Freshwater Tissue Co. bought the mill for $2.8 million in February 2009 with plans to reopen the mill and rehire the previous workforce – mainly those affiliated with the Association of Western Pulp and Paper Workers (AWPPW) union. Union workers had newfound hope that they would return to work, and 80 percent of them committed to returning.
Freshwater's president, Bob Simpson, initially sought $400 million to convert the pulp mill into an eco-friendly tissue plant.
With no offers, Simpson scaled down the business plan. Freshwater's revised plan was to make eco-friendly pulp and sought $30 million in financing. Freshwater got a 10-year contract for all its production. Still, no one was willing to loan the funds.
"I am disappointed in our failure to restart the pulp mill," says Simpson in a press release. "We exhausted all possible means of funding the project. Unfortunately, [Federal Deposit Insurance Corporation] regulations made it impossible for banks to finance startup projects like ours."
Economic uncertainty surrounds the Humboldt Bay area now that the pulp mill is closed.
David Hull, chief executive officer of the Humboldt Bay Harbor, looks at the harbor as the economic engine to the area. "The pulp mill closing was a big hit for the whole region," says Hull.
Hull estimates the pulp mill brought 24 ships – 700-feet long and 40,000 to 50,000 tons in weight – every year into the bay. Humboldt Bay Harbor collects between $12,000 and $17,000 per pulp mill ship.
Other entities not affiliated with Humboldt Bay Harbor make money on ships too. Tug operators receive money to pilot ships into the bay and to the dock. Longshoremen receive money to tie the ships to the docks and to load and unload cargo. Dock owners receive money to let the ships anchor.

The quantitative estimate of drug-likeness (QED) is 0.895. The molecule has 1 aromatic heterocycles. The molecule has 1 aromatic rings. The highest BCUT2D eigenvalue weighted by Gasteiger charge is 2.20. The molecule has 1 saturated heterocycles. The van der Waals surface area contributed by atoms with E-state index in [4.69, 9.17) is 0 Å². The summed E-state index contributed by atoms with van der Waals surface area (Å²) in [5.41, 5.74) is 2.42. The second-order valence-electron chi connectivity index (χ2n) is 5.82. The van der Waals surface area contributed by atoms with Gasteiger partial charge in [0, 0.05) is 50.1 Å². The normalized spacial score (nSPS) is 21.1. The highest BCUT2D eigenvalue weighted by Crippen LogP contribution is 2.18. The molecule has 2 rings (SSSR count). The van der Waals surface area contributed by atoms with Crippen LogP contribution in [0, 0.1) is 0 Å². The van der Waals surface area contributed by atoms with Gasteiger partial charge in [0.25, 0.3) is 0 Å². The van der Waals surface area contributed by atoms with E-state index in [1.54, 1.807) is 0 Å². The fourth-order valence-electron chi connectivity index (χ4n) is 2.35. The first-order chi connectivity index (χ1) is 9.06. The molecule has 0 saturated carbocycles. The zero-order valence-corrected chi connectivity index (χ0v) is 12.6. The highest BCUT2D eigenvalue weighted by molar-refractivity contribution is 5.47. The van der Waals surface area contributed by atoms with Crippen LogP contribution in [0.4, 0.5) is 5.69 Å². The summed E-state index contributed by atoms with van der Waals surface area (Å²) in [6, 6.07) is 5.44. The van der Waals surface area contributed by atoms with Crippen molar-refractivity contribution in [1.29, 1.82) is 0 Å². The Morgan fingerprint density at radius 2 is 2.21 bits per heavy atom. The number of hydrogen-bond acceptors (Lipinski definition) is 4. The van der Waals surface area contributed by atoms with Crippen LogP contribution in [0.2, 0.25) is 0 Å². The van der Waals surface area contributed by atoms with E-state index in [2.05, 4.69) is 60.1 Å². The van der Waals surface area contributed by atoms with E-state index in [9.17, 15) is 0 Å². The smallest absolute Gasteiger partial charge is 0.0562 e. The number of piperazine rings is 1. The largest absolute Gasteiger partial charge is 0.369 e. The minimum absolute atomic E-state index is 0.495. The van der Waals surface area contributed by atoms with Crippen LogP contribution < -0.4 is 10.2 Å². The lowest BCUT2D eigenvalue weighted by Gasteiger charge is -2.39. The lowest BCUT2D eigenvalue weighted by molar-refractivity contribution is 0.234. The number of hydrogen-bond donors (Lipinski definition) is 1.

"It could be between $50,000 and $60,000 per ship to the local economy," says Hull. "It really is significant money."
With that much money to gain in ship traffic, the Humboldt Bay Harbor -- a governmental entity --worked with pulp mill owner Bob Simpson and lobbyists in Washington D.C. to revitalize the dormant mill.
The Samoa pulp mill contributed 15 percent of the district's water revenue. Steve Fleisher, former CEO of the mill under Stockon Pacific Enterprises, says, "When they closed and stopped buying water, their portion of the bill basically had to be picked up by the remaining customers. The customers are the cities and services districts who ultimately pass on the costs to their customers. So, our water bills have all gone up."
John Palmquist, district business manager for the Humboldt Bay Municipal Water District, says with the pulp mill now shut down, our water rights are in jeopardy in California's use-it-or-lose-it water policy